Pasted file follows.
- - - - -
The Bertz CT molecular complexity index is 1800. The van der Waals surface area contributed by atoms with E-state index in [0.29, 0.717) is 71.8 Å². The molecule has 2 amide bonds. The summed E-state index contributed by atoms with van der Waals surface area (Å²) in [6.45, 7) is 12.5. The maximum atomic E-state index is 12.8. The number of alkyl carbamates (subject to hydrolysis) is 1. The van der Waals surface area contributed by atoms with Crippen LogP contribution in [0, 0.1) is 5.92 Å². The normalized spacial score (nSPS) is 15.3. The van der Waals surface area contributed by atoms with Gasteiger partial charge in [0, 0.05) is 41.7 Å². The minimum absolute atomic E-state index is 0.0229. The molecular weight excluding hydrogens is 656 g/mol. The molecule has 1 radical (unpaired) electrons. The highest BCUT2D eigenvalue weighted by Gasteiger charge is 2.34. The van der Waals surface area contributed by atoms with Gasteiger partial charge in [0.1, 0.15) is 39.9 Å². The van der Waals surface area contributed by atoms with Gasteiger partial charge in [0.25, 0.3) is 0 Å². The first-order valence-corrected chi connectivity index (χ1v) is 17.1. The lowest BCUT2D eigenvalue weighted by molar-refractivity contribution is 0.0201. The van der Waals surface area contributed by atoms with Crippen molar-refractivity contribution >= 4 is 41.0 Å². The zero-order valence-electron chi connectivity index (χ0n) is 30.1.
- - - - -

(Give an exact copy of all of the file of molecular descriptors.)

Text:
The Bertz CT molecular complexity index is 1800. The van der Waals surface area contributed by atoms with E-state index in [0.29, 0.717) is 71.8 Å². The molecule has 2 amide bonds. The summed E-state index contributed by atoms with van der Waals surface area (Å²) in [6.45, 7) is 12.5. The maximum atomic E-state index is 12.8. The number of alkyl carbamates (subject to hydrolysis) is 1. The van der Waals surface area contributed by atoms with Crippen LogP contribution in [0, 0.1) is 5.92 Å². The normalized spacial score (nSPS) is 15.3. The van der Waals surface area contributed by atoms with Gasteiger partial charge in [0, 0.05) is 41.7 Å². The minimum absolute atomic E-state index is 0.0229. The molecular weight excluding hydrogens is 656 g/mol. The molecule has 1 radical (unpaired) electrons. The highest BCUT2D eigenvalue weighted by Gasteiger charge is 2.34. The van der Waals surface area contributed by atoms with Gasteiger partial charge in [0.1, 0.15) is 39.9 Å². The van der Waals surface area contributed by atoms with Gasteiger partial charge in [0.25, 0.3) is 0 Å². The first-order valence-corrected chi connectivity index (χ1v) is 17.1. The lowest BCUT2D eigenvalue weighted by molar-refractivity contribution is 0.0201. The van der Waals surface area contributed by atoms with Crippen molar-refractivity contribution >= 4 is 41.0 Å². The zero-order valence-electron chi connectivity index (χ0n) is 30.1.